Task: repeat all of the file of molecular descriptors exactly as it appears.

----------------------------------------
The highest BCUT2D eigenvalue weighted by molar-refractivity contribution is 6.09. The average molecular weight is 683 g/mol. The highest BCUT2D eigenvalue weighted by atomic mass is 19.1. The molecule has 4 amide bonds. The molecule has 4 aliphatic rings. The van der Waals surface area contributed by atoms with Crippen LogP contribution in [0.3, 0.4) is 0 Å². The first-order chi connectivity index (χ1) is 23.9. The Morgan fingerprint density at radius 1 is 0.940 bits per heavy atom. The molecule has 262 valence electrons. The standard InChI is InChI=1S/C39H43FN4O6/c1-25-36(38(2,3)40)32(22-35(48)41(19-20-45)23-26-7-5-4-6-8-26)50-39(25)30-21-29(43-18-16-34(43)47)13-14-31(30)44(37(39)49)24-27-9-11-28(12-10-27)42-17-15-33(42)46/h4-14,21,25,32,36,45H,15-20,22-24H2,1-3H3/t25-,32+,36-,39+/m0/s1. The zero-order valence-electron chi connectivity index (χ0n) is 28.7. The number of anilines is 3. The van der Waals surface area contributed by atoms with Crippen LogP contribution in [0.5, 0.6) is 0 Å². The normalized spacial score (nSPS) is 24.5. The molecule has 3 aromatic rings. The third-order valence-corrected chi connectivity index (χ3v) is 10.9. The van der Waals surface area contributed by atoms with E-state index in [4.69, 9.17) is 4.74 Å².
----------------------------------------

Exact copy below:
The highest BCUT2D eigenvalue weighted by molar-refractivity contribution is 6.09. The average molecular weight is 683 g/mol. The highest BCUT2D eigenvalue weighted by atomic mass is 19.1. The molecule has 4 amide bonds. The molecule has 4 aliphatic rings. The van der Waals surface area contributed by atoms with Crippen LogP contribution in [0.3, 0.4) is 0 Å². The first-order chi connectivity index (χ1) is 23.9. The Morgan fingerprint density at radius 1 is 0.940 bits per heavy atom. The molecule has 262 valence electrons. The standard InChI is InChI=1S/C39H43FN4O6/c1-25-36(38(2,3)40)32(22-35(48)41(19-20-45)23-26-7-5-4-6-8-26)50-39(25)30-21-29(43-18-16-34(43)47)13-14-31(30)44(37(39)49)24-27-9-11-28(12-10-27)42-17-15-33(42)46/h4-14,21,25,32,36,45H,15-20,22-24H2,1-3H3/t25-,32+,36-,39+/m0/s1. The zero-order valence-electron chi connectivity index (χ0n) is 28.7. The number of anilines is 3. The van der Waals surface area contributed by atoms with Crippen LogP contribution in [0.5, 0.6) is 0 Å². The normalized spacial score (nSPS) is 24.5. The molecule has 3 aromatic rings. The third-order valence-corrected chi connectivity index (χ3v) is 10.9. The van der Waals surface area contributed by atoms with E-state index in [4.69, 9.17) is 4.74 Å².